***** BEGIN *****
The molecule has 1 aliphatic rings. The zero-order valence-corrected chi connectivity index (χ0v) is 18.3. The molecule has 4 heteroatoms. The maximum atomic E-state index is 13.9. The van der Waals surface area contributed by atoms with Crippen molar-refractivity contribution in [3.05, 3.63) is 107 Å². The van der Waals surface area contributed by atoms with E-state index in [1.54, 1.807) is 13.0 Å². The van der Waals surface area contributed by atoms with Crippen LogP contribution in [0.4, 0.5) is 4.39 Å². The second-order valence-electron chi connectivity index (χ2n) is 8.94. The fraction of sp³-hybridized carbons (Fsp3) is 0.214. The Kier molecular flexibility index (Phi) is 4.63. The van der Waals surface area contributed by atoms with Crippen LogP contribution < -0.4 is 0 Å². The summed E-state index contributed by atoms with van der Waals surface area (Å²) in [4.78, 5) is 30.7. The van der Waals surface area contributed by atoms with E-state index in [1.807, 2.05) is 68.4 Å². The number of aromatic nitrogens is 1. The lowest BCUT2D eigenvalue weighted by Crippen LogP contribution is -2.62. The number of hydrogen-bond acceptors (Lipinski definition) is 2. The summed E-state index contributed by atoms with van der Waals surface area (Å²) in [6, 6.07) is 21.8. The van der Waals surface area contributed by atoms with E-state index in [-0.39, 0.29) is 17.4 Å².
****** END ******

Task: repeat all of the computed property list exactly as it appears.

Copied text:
The molecule has 1 aliphatic rings. The zero-order valence-corrected chi connectivity index (χ0v) is 18.3. The molecule has 4 heteroatoms. The maximum atomic E-state index is 13.9. The van der Waals surface area contributed by atoms with Crippen molar-refractivity contribution in [3.05, 3.63) is 107 Å². The van der Waals surface area contributed by atoms with E-state index in [1.54, 1.807) is 13.0 Å². The van der Waals surface area contributed by atoms with Crippen LogP contribution in [0.4, 0.5) is 4.39 Å². The second-order valence-electron chi connectivity index (χ2n) is 8.94. The fraction of sp³-hybridized carbons (Fsp3) is 0.214. The Kier molecular flexibility index (Phi) is 4.63. The van der Waals surface area contributed by atoms with Crippen LogP contribution < -0.4 is 0 Å². The summed E-state index contributed by atoms with van der Waals surface area (Å²) in [4.78, 5) is 30.7. The van der Waals surface area contributed by atoms with E-state index in [1.807, 2.05) is 68.4 Å². The number of aromatic nitrogens is 1. The lowest BCUT2D eigenvalue weighted by Crippen LogP contribution is -2.62. The number of hydrogen-bond acceptors (Lipinski definition) is 2. The summed E-state index contributed by atoms with van der Waals surface area (Å²) in [6, 6.07) is 21.8. The van der Waals surface area contributed by atoms with E-state index in [-0.39, 0.29) is 17.4 Å².